Water Works

Water Works 052515The Fond Blanc Water Works is up and running! We just finished making some critical improvements to the water supply system at the Fond Blanc orphanage. It hardly sounds like a newsworthy project, but this is actually a “game-changer” for us.

Unless you happen to live in southern California, you probably don’t have to think much about your own water supply, but water issues have been an important challenge for the orphanage. You might expect the problems to be about water quality, but again like the Californians, our situation was actually more about water quantity, and getting the water to where we need it. Water pressure is a big consideration too.

Fond Blanc is blessed with lots of water – and it is naturally quite clean by Haitian standards – so what is the big deal?

We think Fond Blanc (White Fountain) is aptly named because the area has some of the best groundwater most of us have ever encountered in Haiti. The mountains that rise at our backs catch a tremendous amount of rainfall at elevations where there is not so much exposure to contaminating human activity, so we start with a good supply of relatively clean water. (We’ll talk more about the critical issue of water purity in a later post.)

That water comes to us through a community pipe that originates a good bit further up in the hills. We are not quite sure who to thank for that community pipe, but as the water travels downhill to us, gravity provides enough natural pressure to get the water into our compound where it had been adequate to meet our needs on the ground… Except that our needs have grown a lot and we also don’t live on ground level so much anymore.

Most of the increased demand for water is related to our emphasis on hygiene and the larger number of people using water in the compound. For example, as a part of really stressing good hygiene habits with the children, we ask them each to shower/bathe twice every day. That is over 100 showers a day right there, and it doesn’t account for all the teeth-brushing and hands-washing that is also being emphasized.

picture_11Then there are the water needs of the staff, the missionary teams and all the other visitors to consider as well. When you put it all together and plan (as one must) for peak usage needs, you start to see that the orphanage could not really expect to function on the higher level we are aiming for until the water supply was better scaled to our needs.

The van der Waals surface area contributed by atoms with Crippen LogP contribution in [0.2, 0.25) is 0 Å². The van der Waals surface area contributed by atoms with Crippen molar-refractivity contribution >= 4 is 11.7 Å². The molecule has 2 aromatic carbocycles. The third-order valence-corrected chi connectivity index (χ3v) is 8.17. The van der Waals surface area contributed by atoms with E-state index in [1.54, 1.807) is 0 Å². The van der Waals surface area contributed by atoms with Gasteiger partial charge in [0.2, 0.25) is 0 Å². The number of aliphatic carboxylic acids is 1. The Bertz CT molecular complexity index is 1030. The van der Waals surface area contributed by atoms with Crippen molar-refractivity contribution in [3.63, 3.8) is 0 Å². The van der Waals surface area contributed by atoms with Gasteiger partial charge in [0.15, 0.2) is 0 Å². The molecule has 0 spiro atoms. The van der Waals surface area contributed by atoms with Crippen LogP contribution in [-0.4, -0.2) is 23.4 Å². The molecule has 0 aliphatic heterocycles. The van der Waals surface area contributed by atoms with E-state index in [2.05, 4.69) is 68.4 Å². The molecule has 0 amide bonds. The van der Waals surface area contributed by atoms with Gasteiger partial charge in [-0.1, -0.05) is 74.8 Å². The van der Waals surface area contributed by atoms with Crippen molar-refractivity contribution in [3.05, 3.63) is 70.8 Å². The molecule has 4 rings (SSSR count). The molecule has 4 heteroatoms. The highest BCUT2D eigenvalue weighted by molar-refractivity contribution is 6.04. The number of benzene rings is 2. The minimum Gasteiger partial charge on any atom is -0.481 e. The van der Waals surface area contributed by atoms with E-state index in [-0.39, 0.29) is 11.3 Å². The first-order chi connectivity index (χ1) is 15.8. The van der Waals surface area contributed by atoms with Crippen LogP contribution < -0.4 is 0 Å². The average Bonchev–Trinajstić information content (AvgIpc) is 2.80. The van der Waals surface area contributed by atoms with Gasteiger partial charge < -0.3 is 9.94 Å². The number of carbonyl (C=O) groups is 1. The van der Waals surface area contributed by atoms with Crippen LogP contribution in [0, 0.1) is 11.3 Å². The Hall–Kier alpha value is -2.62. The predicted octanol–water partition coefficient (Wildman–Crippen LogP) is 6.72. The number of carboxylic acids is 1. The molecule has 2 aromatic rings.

Water moves by pressure, and in a location with limited electricity resources, that means relying as much as possible on gravity for water pressure. But the gravity pressure of the community pipe simply could not push the water upstairs to all three levels of orphanage life. That means using plastic rooftop water tanks for gravity pressure, and requires an electrical water pump to fill them.

Therein lies a part of the problem we were facing: We have a good pump, but it has labored to do the job, and needed to run for hours at a time to refill the tanks. Because the volume of water coming in from the community pipe was too low, the pump was being “starved” and was pushing as much air as water up to the rooftop tanks. And, of course, we were burning through propane fuel for all those many hours the pump had to run to do its job.

Pastor Jean Claude solved the biggest piece of the water puzzle for us. He built a 7000 gallon reservoir in the ground beside the new church. Reservoirs are part of the way Haitians normally manage their water supplies. Pastor has a reservoir at his house in Port-au-Prince, so we know how well he maintains them. Periodically, they will drain the whole thing and go in to scour the walls with bleach to keep everything clean.

The community water pipe is more than sufficient to fill the reservoir, and it can run 24/7 if need be without costing anybody anything. Some day, Pastor may add a second reservoir at the other end of the church, but that is not needed to meet our needs for the foreseeable future. The new reservoir was all we needed to jump into action. As usual, our donors provided funds for materials, and volunteers did all the work to make the necessary changes that would solve the problem.

We were able to relocate the water pump to a new home, down below the reservoir on the back wall of the compound. This lower position means that water will naturally flow down into the pump, where previously the pump was working as hard to pull water in as it was to push it up to the roof. We also used much larger diameter pipe everywhere, so the volume of water being moved by the same pump is much greater than what we were able to achieve previously.

The pump is finally able to operate as it was designed to do, and the result is that we can refill the 600 gal. rooftop water tanks in minutes instead of hours. This improvement gives us more latitude in managing our water consumption, and the biggest difference will be noticed in the showers. In the old days, most of those were “bucket showers” where the kids just scooped water from a trough and poured it over their own heads. But since the construction of new children’s showers in January, the shower water all comes from the roof, so being able to rapidly refill the tanks is a critical improvement in process.

That may be more than you ever wanted to know about water systems, but it is a good example of ways we can help our Haitian friends solve bottleneck issues and improve on essential processes. It is exactly these sorts of limitations that impede general progress in Haiti, but many good things can “flow” from an improved system, and now you can understand why we got so excited about something as mundane as plumbing.

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